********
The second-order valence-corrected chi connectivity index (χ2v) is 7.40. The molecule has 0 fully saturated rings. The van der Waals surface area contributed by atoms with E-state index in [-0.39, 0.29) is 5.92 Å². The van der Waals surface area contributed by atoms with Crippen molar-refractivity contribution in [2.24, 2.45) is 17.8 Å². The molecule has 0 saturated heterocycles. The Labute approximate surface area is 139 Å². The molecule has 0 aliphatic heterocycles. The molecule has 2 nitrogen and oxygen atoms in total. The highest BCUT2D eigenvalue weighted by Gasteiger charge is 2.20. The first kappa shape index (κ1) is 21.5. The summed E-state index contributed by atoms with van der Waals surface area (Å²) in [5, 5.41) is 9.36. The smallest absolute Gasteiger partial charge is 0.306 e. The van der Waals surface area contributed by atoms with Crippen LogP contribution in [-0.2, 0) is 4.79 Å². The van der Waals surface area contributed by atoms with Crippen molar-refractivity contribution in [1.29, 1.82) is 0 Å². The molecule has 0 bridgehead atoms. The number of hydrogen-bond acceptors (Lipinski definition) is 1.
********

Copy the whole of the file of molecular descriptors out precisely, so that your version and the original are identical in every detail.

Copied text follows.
The second-order valence-corrected chi connectivity index (χ2v) is 7.40. The molecule has 0 fully saturated rings. The van der Waals surface area contributed by atoms with E-state index in [-0.39, 0.29) is 5.92 Å². The van der Waals surface area contributed by atoms with Crippen molar-refractivity contribution in [2.24, 2.45) is 17.8 Å². The molecule has 0 saturated heterocycles. The Labute approximate surface area is 139 Å². The molecule has 0 aliphatic heterocycles. The molecule has 2 nitrogen and oxygen atoms in total. The highest BCUT2D eigenvalue weighted by Gasteiger charge is 2.20. The first kappa shape index (κ1) is 21.5. The summed E-state index contributed by atoms with van der Waals surface area (Å²) in [5, 5.41) is 9.36. The smallest absolute Gasteiger partial charge is 0.306 e. The van der Waals surface area contributed by atoms with Crippen LogP contribution in [-0.2, 0) is 4.79 Å². The van der Waals surface area contributed by atoms with Crippen molar-refractivity contribution in [1.29, 1.82) is 0 Å². The molecule has 0 bridgehead atoms. The number of hydrogen-bond acceptors (Lipinski definition) is 1.